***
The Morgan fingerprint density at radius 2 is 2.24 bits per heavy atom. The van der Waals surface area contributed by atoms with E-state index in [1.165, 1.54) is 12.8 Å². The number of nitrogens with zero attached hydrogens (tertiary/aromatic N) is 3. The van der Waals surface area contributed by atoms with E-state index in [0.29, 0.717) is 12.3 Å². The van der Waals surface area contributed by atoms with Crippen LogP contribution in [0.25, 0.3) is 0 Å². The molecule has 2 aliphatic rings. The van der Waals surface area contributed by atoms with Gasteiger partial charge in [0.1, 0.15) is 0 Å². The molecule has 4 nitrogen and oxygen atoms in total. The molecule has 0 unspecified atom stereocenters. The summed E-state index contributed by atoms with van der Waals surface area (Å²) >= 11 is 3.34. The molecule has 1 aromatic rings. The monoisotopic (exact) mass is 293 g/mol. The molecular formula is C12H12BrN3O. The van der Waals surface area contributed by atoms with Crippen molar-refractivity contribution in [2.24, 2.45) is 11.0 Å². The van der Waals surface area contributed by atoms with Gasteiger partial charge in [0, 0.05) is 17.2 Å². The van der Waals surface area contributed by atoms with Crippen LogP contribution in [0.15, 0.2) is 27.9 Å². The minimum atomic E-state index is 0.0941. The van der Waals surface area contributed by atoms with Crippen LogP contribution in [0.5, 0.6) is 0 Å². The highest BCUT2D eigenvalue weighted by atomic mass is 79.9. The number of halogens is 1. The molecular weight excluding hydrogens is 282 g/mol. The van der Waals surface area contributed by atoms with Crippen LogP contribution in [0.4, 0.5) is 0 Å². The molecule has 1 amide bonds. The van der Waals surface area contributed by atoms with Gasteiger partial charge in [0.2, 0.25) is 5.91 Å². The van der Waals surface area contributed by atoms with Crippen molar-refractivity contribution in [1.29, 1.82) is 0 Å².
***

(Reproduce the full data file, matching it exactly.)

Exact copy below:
The Morgan fingerprint density at radius 2 is 2.24 bits per heavy atom. The van der Waals surface area contributed by atoms with E-state index in [1.165, 1.54) is 12.8 Å². The number of nitrogens with zero attached hydrogens (tertiary/aromatic N) is 3. The van der Waals surface area contributed by atoms with E-state index in [0.29, 0.717) is 12.3 Å². The van der Waals surface area contributed by atoms with Crippen LogP contribution in [0.25, 0.3) is 0 Å². The molecule has 2 aliphatic rings. The van der Waals surface area contributed by atoms with Gasteiger partial charge in [0.1, 0.15) is 0 Å². The molecule has 4 nitrogen and oxygen atoms in total. The molecule has 0 unspecified atom stereocenters. The summed E-state index contributed by atoms with van der Waals surface area (Å²) >= 11 is 3.34. The molecule has 1 aromatic rings. The monoisotopic (exact) mass is 293 g/mol. The molecular formula is C12H12BrN3O. The van der Waals surface area contributed by atoms with Crippen molar-refractivity contribution in [2.24, 2.45) is 11.0 Å². The van der Waals surface area contributed by atoms with Gasteiger partial charge in [0, 0.05) is 17.2 Å². The van der Waals surface area contributed by atoms with Crippen LogP contribution in [0.15, 0.2) is 27.9 Å². The minimum atomic E-state index is 0.0941. The van der Waals surface area contributed by atoms with Crippen LogP contribution in [0.5, 0.6) is 0 Å². The highest BCUT2D eigenvalue weighted by atomic mass is 79.9. The number of halogens is 1. The molecular weight excluding hydrogens is 282 g/mol. The van der Waals surface area contributed by atoms with Crippen LogP contribution in [0.4, 0.5) is 0 Å². The molecule has 1 amide bonds. The van der Waals surface area contributed by atoms with Gasteiger partial charge in [0.2, 0.25) is 5.91 Å². The van der Waals surface area contributed by atoms with Crippen molar-refractivity contribution in [1.29, 1.82) is 0 Å².